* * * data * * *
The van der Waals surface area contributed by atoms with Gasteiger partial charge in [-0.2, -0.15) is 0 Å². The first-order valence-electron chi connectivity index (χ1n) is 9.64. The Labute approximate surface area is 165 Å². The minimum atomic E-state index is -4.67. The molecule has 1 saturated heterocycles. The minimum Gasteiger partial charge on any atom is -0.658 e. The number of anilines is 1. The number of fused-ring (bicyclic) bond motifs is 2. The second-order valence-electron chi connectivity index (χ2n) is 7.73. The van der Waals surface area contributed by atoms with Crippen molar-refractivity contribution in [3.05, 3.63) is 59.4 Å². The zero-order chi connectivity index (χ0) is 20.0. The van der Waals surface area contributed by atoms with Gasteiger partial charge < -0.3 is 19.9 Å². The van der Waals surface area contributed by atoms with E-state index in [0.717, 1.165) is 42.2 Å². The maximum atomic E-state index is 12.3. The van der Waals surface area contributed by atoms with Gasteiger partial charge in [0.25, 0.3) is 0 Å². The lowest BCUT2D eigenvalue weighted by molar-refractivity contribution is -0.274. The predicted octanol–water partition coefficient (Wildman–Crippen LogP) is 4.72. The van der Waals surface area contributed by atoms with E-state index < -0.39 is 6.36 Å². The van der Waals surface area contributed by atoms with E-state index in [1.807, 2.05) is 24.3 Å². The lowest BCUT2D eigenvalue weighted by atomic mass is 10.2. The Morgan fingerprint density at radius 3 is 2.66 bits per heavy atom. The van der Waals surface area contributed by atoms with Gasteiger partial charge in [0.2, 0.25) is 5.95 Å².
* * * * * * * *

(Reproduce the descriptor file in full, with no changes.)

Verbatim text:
The van der Waals surface area contributed by atoms with Gasteiger partial charge in [-0.2, -0.15) is 0 Å². The first-order valence-electron chi connectivity index (χ1n) is 9.64. The Labute approximate surface area is 165 Å². The minimum atomic E-state index is -4.67. The molecule has 1 saturated heterocycles. The minimum Gasteiger partial charge on any atom is -0.658 e. The number of anilines is 1. The number of fused-ring (bicyclic) bond motifs is 2. The second-order valence-electron chi connectivity index (χ2n) is 7.73. The van der Waals surface area contributed by atoms with Crippen molar-refractivity contribution in [3.05, 3.63) is 59.4 Å². The zero-order chi connectivity index (χ0) is 20.0. The van der Waals surface area contributed by atoms with Gasteiger partial charge < -0.3 is 19.9 Å². The van der Waals surface area contributed by atoms with E-state index in [0.717, 1.165) is 42.2 Å². The maximum atomic E-state index is 12.3. The van der Waals surface area contributed by atoms with Gasteiger partial charge in [0.25, 0.3) is 0 Å². The lowest BCUT2D eigenvalue weighted by molar-refractivity contribution is -0.274. The predicted octanol–water partition coefficient (Wildman–Crippen LogP) is 4.72. The van der Waals surface area contributed by atoms with E-state index < -0.39 is 6.36 Å². The van der Waals surface area contributed by atoms with E-state index in [1.807, 2.05) is 24.3 Å². The lowest BCUT2D eigenvalue weighted by atomic mass is 10.2. The Morgan fingerprint density at radius 3 is 2.66 bits per heavy atom. The van der Waals surface area contributed by atoms with Gasteiger partial charge in [0.2, 0.25) is 5.95 Å².